Today at the State of the State, Governor Kathy Hochul announced the New York Housing Compact, a bold new statewide strategy to increase housing supply and combat exclusionary zoning, with the goal of producing 800,000 new homes over the next decade.
The Housing Compact has the potential to be truly transformative for New York. It goes far beyond the usual band-aid solutions typically offered by elected officials and instead addresses the heart of our current crisis by requiring every community across the state to play a meaningful role in making New York affordable.
The New York Housing Conference commends the Hochul administration for taking seriously the immense housing crisis that threatens New York’s long-term growth and economic health. We look forward to working with the Legislature and Gov. Hochul to enact these proposals and get to work making our state as affordable as possible.
Gov. Hochul’s Housing Compact proposes:
Statewide Housing Targets
To ensure every community in the state is doing its fair share, the New York Housing Compact will require all cities, towns, and villages to reach production targets on a three-year cycle. Downstate municipalities served by the Metropolitan Transportation Authority (MTA) including New York City, will have a three percent target over three years. Upstate, the new homes target will be one percent over three years. While municipalities will determine how to best meet their production targets, affordable housing will receive extra weight when progress is being calculated.
Localities that do not meet targets can achieve Safe Harbor status for one three-year cycle by implementing certain good faith actions – or “Preferred Actions” – that create zoning capacity to achieve the growth targets.
Facilitate Housing Approval When Targets Are Unmet
After 3 years, localities that do not meet growth targets or do not take steps to implement Preferred Actions, proposed housing developments that meet particular affordability criteria, but may not conform to existing zoning, may take advantage of a fast-track housing approval process if the locality denies the permit. The appeal can be made to a new State Housing Approval Board or through the courts. Appealed projects will be approved unless a locality can demonstrate a valid health or safety reason for denying the application.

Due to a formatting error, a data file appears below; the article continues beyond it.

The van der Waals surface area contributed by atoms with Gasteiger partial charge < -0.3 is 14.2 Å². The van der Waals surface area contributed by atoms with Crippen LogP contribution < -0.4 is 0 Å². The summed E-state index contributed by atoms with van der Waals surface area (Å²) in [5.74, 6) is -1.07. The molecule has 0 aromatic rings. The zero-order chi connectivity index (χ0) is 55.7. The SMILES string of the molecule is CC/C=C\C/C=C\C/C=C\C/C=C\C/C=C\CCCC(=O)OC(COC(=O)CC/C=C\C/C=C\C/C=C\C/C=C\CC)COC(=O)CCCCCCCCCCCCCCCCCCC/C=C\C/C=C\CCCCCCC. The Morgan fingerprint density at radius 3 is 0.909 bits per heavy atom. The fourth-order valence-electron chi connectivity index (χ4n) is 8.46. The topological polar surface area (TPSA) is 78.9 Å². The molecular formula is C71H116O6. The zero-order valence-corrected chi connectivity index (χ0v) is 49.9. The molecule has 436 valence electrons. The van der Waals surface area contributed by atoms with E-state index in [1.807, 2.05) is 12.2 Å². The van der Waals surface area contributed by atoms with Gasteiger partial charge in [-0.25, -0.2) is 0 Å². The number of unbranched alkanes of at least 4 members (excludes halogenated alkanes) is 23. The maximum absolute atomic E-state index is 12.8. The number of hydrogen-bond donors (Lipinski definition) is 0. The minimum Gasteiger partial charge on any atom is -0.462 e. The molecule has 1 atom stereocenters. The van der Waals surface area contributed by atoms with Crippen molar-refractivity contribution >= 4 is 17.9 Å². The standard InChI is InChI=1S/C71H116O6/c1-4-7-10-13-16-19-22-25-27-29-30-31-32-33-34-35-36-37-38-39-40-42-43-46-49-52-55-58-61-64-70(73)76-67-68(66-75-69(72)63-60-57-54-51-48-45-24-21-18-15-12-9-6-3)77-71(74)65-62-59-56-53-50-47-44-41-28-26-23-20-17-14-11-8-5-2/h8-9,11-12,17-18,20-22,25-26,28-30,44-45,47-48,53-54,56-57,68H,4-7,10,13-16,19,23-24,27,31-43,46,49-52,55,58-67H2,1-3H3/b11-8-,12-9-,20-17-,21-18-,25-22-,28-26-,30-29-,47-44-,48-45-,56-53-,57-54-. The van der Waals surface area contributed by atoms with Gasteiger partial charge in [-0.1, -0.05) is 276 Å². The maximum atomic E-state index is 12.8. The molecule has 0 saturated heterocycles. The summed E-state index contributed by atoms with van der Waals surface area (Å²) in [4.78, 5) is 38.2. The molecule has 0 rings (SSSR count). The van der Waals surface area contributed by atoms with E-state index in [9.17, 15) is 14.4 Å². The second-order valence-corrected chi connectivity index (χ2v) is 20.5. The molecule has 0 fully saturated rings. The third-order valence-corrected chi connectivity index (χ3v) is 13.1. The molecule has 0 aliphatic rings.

Municipalities that fall short of their targets can still take good faith Preferred Actions to spur development for another 3-year cycle in which the fast-track approval process will not apply. In municipalities where there is no market demand for new housing there will be no practical effect if localities fall short of their targets.
The New York Housing Compact will require that localities with rail stations run by the MTA undertake a local rezoning or higher density multifamily development within half a mile of the station unless they already meet the density level.
Remove Obstacles to Housing Approvals
To expedite rezoning and development of new homes, specific relief from environmental review will be included in the New Homes Targets and Transit Oriented Development proposals. The State will continue to exercise crucial safeguards that prevent environmental harm and ensure that public health remains a top priority.
Infrastructure and Planning Funds
The New York Housing Compact will make available a $250 million Infrastructure Fund and $20 million Planning Fund to support new housing production statewide. Municipalities may submit requests for planning funding to undertake either required Transit-Oriented Development rezonings or Preferred Actions to help them hit their growth targets. The plan will also create a new Housing Planning Office within New York State Homes and Community Renewal to provide municipalities with support and guidance
Provide New York City with Vital Tools to Increase Housing
The Governor announced she will propose New York City specific legislation to: